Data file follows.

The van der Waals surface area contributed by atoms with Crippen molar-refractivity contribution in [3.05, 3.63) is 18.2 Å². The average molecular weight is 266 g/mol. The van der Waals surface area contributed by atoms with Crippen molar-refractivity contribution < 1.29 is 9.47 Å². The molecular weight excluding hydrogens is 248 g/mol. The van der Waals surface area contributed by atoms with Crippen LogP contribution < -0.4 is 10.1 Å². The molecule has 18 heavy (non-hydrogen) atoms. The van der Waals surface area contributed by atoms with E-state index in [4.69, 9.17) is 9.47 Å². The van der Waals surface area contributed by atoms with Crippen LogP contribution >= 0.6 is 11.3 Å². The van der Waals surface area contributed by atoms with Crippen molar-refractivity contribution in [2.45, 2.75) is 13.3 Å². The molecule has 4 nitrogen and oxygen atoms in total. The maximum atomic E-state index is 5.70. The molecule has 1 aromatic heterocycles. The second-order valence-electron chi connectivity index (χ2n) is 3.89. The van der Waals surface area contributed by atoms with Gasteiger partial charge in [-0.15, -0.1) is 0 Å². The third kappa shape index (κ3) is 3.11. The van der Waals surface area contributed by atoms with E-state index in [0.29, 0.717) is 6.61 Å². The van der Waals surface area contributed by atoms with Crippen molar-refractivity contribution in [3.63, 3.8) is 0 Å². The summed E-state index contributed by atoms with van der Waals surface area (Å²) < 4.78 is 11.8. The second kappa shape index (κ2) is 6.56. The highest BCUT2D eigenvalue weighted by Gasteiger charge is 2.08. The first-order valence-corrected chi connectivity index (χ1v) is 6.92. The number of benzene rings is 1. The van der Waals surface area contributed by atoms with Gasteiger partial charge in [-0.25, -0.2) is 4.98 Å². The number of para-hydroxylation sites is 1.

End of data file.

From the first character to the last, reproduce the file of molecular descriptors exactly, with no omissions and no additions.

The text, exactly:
The van der Waals surface area contributed by atoms with Crippen molar-refractivity contribution in [3.05, 3.63) is 18.2 Å². The average molecular weight is 266 g/mol. The van der Waals surface area contributed by atoms with Crippen molar-refractivity contribution < 1.29 is 9.47 Å². The molecular weight excluding hydrogens is 248 g/mol. The van der Waals surface area contributed by atoms with Crippen LogP contribution < -0.4 is 10.1 Å². The molecule has 18 heavy (non-hydrogen) atoms. The van der Waals surface area contributed by atoms with E-state index in [4.69, 9.17) is 9.47 Å². The van der Waals surface area contributed by atoms with Crippen LogP contribution >= 0.6 is 11.3 Å². The van der Waals surface area contributed by atoms with Crippen molar-refractivity contribution in [2.45, 2.75) is 13.3 Å². The molecule has 4 nitrogen and oxygen atoms in total. The maximum atomic E-state index is 5.70. The molecule has 1 aromatic heterocycles. The second-order valence-electron chi connectivity index (χ2n) is 3.89. The van der Waals surface area contributed by atoms with Gasteiger partial charge in [-0.15, -0.1) is 0 Å². The third kappa shape index (κ3) is 3.11. The van der Waals surface area contributed by atoms with E-state index in [0.29, 0.717) is 6.61 Å². The van der Waals surface area contributed by atoms with Crippen molar-refractivity contribution in [3.63, 3.8) is 0 Å². The summed E-state index contributed by atoms with van der Waals surface area (Å²) < 4.78 is 11.8. The second kappa shape index (κ2) is 6.56. The highest BCUT2D eigenvalue weighted by Gasteiger charge is 2.08. The first-order valence-corrected chi connectivity index (χ1v) is 6.92. The number of benzene rings is 1. The van der Waals surface area contributed by atoms with Gasteiger partial charge in [-0.25, -0.2) is 4.98 Å². The number of para-hydroxylation sites is 1.